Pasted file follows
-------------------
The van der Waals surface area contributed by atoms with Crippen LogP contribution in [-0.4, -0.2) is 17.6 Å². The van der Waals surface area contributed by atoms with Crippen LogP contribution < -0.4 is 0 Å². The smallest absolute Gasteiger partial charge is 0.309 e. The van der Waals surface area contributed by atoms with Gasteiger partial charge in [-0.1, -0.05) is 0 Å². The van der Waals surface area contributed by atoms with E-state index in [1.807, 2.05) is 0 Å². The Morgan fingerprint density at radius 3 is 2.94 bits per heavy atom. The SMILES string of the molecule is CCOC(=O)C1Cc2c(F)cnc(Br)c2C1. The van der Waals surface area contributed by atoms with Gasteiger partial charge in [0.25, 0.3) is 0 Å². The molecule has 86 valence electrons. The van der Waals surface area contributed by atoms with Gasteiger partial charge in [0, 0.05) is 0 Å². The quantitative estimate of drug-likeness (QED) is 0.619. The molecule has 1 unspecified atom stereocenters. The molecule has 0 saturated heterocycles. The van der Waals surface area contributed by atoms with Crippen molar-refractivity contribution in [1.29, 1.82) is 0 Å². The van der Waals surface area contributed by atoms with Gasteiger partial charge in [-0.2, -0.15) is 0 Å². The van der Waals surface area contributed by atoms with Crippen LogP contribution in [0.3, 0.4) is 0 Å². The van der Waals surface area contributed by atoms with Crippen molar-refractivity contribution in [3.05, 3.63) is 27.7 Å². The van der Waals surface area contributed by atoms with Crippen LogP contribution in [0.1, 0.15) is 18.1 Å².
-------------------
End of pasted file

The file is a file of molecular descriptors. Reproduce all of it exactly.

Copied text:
The van der Waals surface area contributed by atoms with Crippen LogP contribution in [-0.4, -0.2) is 17.6 Å². The van der Waals surface area contributed by atoms with Crippen LogP contribution < -0.4 is 0 Å². The smallest absolute Gasteiger partial charge is 0.309 e. The van der Waals surface area contributed by atoms with Gasteiger partial charge in [-0.1, -0.05) is 0 Å². The van der Waals surface area contributed by atoms with E-state index in [1.807, 2.05) is 0 Å². The Morgan fingerprint density at radius 3 is 2.94 bits per heavy atom. The SMILES string of the molecule is CCOC(=O)C1Cc2c(F)cnc(Br)c2C1. The van der Waals surface area contributed by atoms with Gasteiger partial charge in [0.25, 0.3) is 0 Å². The molecule has 86 valence electrons. The van der Waals surface area contributed by atoms with Gasteiger partial charge in [0, 0.05) is 0 Å². The quantitative estimate of drug-likeness (QED) is 0.619. The molecule has 1 unspecified atom stereocenters. The molecule has 0 saturated heterocycles. The van der Waals surface area contributed by atoms with Crippen molar-refractivity contribution in [1.29, 1.82) is 0 Å². The van der Waals surface area contributed by atoms with Gasteiger partial charge in [-0.2, -0.15) is 0 Å². The van der Waals surface area contributed by atoms with Crippen LogP contribution in [0.3, 0.4) is 0 Å². The van der Waals surface area contributed by atoms with Crippen molar-refractivity contribution in [3.05, 3.63) is 27.7 Å². The van der Waals surface area contributed by atoms with Crippen LogP contribution in [0.1, 0.15) is 18.1 Å².